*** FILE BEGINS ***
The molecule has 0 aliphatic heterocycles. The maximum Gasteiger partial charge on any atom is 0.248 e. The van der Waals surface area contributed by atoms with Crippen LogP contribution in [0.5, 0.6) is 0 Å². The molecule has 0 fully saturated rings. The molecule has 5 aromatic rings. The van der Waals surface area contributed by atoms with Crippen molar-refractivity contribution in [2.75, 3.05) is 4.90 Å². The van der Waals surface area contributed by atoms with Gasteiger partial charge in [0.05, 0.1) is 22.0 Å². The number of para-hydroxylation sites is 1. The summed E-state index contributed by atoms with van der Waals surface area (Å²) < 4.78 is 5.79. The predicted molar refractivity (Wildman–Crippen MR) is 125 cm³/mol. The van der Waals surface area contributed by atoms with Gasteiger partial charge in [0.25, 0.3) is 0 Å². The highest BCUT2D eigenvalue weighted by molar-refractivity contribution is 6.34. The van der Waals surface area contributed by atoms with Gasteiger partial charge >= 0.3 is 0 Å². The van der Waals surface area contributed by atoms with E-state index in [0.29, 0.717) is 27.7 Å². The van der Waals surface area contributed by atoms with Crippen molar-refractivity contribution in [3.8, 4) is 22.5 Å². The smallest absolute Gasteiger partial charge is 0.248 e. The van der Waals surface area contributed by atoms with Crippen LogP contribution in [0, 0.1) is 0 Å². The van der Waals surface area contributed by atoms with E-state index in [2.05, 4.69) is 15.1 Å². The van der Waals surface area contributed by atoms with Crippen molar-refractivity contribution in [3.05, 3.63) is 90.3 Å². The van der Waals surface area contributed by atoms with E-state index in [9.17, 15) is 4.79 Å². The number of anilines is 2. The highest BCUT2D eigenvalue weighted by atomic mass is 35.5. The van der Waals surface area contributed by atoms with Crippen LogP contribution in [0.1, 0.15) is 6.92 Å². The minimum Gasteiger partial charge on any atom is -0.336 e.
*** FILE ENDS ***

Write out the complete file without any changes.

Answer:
The molecule has 0 aliphatic heterocycles. The maximum Gasteiger partial charge on any atom is 0.248 e. The van der Waals surface area contributed by atoms with Crippen LogP contribution in [0.5, 0.6) is 0 Å². The molecule has 0 fully saturated rings. The molecule has 5 aromatic rings. The van der Waals surface area contributed by atoms with Crippen molar-refractivity contribution in [2.75, 3.05) is 4.90 Å². The van der Waals surface area contributed by atoms with Gasteiger partial charge in [0.05, 0.1) is 22.0 Å². The number of para-hydroxylation sites is 1. The summed E-state index contributed by atoms with van der Waals surface area (Å²) < 4.78 is 5.79. The predicted molar refractivity (Wildman–Crippen MR) is 125 cm³/mol. The van der Waals surface area contributed by atoms with Gasteiger partial charge in [0.25, 0.3) is 0 Å². The highest BCUT2D eigenvalue weighted by molar-refractivity contribution is 6.34. The van der Waals surface area contributed by atoms with Gasteiger partial charge >= 0.3 is 0 Å². The van der Waals surface area contributed by atoms with E-state index in [0.29, 0.717) is 27.7 Å². The van der Waals surface area contributed by atoms with Crippen molar-refractivity contribution in [3.8, 4) is 22.5 Å². The smallest absolute Gasteiger partial charge is 0.248 e. The van der Waals surface area contributed by atoms with Crippen LogP contribution in [0, 0.1) is 0 Å². The van der Waals surface area contributed by atoms with E-state index in [2.05, 4.69) is 15.1 Å². The van der Waals surface area contributed by atoms with Crippen molar-refractivity contribution in [3.05, 3.63) is 90.3 Å². The van der Waals surface area contributed by atoms with E-state index in [9.17, 15) is 4.79 Å². The number of anilines is 2. The highest BCUT2D eigenvalue weighted by atomic mass is 35.5. The van der Waals surface area contributed by atoms with Crippen LogP contribution in [0.1, 0.15) is 6.92 Å². The minimum Gasteiger partial charge on any atom is -0.336 e.